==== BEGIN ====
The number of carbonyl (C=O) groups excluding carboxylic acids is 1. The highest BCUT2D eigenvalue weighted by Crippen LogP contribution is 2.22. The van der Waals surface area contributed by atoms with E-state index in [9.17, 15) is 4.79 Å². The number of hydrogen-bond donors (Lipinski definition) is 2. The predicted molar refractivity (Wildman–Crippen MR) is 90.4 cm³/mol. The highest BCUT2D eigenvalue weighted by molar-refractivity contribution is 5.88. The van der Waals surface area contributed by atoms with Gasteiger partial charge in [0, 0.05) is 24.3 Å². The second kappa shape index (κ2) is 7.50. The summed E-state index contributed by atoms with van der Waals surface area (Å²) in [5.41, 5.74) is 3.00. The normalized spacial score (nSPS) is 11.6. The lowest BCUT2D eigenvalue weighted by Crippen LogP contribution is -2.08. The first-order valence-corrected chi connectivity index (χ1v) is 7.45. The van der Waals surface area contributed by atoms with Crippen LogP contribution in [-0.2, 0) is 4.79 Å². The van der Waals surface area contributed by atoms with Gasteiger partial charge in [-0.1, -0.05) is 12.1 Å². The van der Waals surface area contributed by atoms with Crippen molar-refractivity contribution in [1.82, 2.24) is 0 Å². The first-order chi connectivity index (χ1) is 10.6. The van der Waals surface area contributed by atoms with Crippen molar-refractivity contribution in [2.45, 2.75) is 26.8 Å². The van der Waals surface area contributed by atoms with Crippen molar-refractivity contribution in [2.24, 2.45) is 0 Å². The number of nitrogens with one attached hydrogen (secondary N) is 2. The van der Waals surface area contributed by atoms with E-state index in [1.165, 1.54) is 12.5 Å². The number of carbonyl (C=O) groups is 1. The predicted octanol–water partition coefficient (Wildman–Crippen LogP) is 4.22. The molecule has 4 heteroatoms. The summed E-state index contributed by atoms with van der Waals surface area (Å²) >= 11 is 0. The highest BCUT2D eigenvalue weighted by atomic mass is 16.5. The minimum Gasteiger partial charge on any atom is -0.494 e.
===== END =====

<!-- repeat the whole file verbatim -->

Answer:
The number of carbonyl (C=O) groups excluding carboxylic acids is 1. The highest BCUT2D eigenvalue weighted by Crippen LogP contribution is 2.22. The van der Waals surface area contributed by atoms with E-state index in [9.17, 15) is 4.79 Å². The number of hydrogen-bond donors (Lipinski definition) is 2. The predicted molar refractivity (Wildman–Crippen MR) is 90.4 cm³/mol. The highest BCUT2D eigenvalue weighted by molar-refractivity contribution is 5.88. The van der Waals surface area contributed by atoms with Gasteiger partial charge in [0, 0.05) is 24.3 Å². The second kappa shape index (κ2) is 7.50. The summed E-state index contributed by atoms with van der Waals surface area (Å²) in [5.41, 5.74) is 3.00. The normalized spacial score (nSPS) is 11.6. The lowest BCUT2D eigenvalue weighted by Crippen LogP contribution is -2.08. The first-order valence-corrected chi connectivity index (χ1v) is 7.45. The van der Waals surface area contributed by atoms with Crippen LogP contribution in [-0.2, 0) is 4.79 Å². The van der Waals surface area contributed by atoms with Gasteiger partial charge in [-0.1, -0.05) is 12.1 Å². The van der Waals surface area contributed by atoms with Crippen molar-refractivity contribution in [1.82, 2.24) is 0 Å². The first-order chi connectivity index (χ1) is 10.6. The van der Waals surface area contributed by atoms with Crippen molar-refractivity contribution in [2.45, 2.75) is 26.8 Å². The van der Waals surface area contributed by atoms with Crippen molar-refractivity contribution in [2.24, 2.45) is 0 Å². The number of nitrogens with one attached hydrogen (secondary N) is 2. The van der Waals surface area contributed by atoms with E-state index in [1.165, 1.54) is 12.5 Å². The number of carbonyl (C=O) groups is 1. The predicted octanol–water partition coefficient (Wildman–Crippen LogP) is 4.22. The molecule has 4 heteroatoms. The summed E-state index contributed by atoms with van der Waals surface area (Å²) >= 11 is 0. The highest BCUT2D eigenvalue weighted by atomic mass is 16.5. The minimum Gasteiger partial charge on any atom is -0.494 e.